The next problem we are going to study is the simple pendulum in the approximation of small angles. We address this simplified case because there exists an easy analytic solution to compare.

The differential equation we want to solve is

$\ddot{\theta} + \frac{g}{L} \theta = 0$

where $g = (9.79 \pm 0.02)~\mathrm{m}/\mathrm{s}^2$ is the gravitational acceleration measured where the experiment is carried out, and $L = (1.00 \pm 0.01)~\mathrm{m}$ is the length of the pendulum.

When you set up the problem for DifferentialEquations.jl remember to define the measurements as variables, as seen above.

using DifferentialEquations, Measurements, Plots

g = 9.79 ± 0.02; # Gravitational constants
L = 1.00 ± 0.01; # Length of the pendulum

#Initial Conditions
u₀ = [0 ± 0, π / 60 ± 0.01] # Initial speed and initial angle
tspan = (0.0, 6.3)

#Define the problem
function simplependulum(du,u,p,t)
θ  = u[1]
= u[2]
du[1] =
du[2] = -(g/L)*θ
end

#Pass to solvers
prob = ODEProblem(simplependulum, u₀, tspan)
sol = solve(prob, Tsit5(), reltol = 1e-6)

# Analytic solution
u = u₀[2] .* cos.(sqrt(g / L) .* sol.t)

plot(sol.t, getindex.(sol.u, 2), label = "Numerical")
plot!(sol.t, u, label = "Analytic")

Also in this case there is a perfect superimposition between the two curves, including their uncertainties.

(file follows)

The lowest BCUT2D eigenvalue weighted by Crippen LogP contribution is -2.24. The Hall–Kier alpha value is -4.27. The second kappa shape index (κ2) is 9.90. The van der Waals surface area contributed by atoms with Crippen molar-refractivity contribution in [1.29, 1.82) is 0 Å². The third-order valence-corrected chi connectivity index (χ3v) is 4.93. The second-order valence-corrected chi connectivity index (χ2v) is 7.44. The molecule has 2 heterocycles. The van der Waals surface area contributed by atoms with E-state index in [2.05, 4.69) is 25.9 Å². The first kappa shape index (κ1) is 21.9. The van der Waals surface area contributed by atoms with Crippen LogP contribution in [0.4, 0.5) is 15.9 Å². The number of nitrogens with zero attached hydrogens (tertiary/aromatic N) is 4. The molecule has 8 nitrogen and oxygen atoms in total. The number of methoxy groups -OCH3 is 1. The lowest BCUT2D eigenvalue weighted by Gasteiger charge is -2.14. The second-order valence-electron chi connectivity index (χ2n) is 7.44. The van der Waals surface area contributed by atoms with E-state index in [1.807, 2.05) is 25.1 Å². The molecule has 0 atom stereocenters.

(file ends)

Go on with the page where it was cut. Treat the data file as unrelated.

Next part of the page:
We can also have a look at the difference between the two solutions:

plot(sol.t, getindex.(sol.u, 2) .- u, label = "")

## Arbitrary amplitude

Now that we know how to solve differential equations involving numbers with uncertainties we can solve the simple pendulum problem without any approximation. This time the differential equation to solve is the following:

$\ddot{\theta} + \frac{g}{L} \sin(\theta) = 0$

g = 9.79 ± 0.02; # Gravitational constants
L = 1.00 ± 0.01; # Length of the pendulum

#Initial Conditions
u₀ = [0 ± 0, π / 3 ± 0.02] # Initial speed and initial angle
tspan = (0.0, 6.3)

#Define the problem
function simplependulum(du,u,p,t)
θ  = u[1]
= u[2]
du[1] =
du[2] = -(g/L) * sin(θ)
end

#Pass to solvers
prob = ODEProblem(simplependulum, u₀, tspan)
sol = solve(prob, Tsit5(), reltol = 1e-6)

plot(sol.t, getindex.(sol.u, 2), label = "Numerical")

We note that in this case the period of the oscillations is not constant.

## Appendix

This tutorial is part of the SciMLTutorials.jl repository, found at: https://github.com/SciML/SciMLTutorials.jl. For more information on doing scientific machine learning (SciML) with open source software, check out https://sciml.ai/.

To locally run this tutorial, do the following commands:

using SciMLTutorials
SciMLTutorials.weave_file("type_handling","02-uncertainties.jmd")

Computer Information:

Julia Version 1.4.2
Commit 44fa15b150* (2020-05-23 18:35 UTC)
Platform Info:
OS: Linux (x86_64-pc-linux-gnu)
CPU: Intel(R) Core(TM) i7-9700K CPU @ 3.60GHz
WORD_SIZE: 64
LIBM: libopenlibm
LLVM: libLLVM-8.0.1 (ORCJIT, skylake)
Environment:
JULIA_DEPOT_PATH = /builds/JuliaGPU/DiffEqTutorials.jl/.julia
JULIA_CUDA_MEMORY_LIMIT = 2147483648
Status /builds/JuliaGPU/DiffEqTutorials.jl/tutorials/type_handling/Project.toml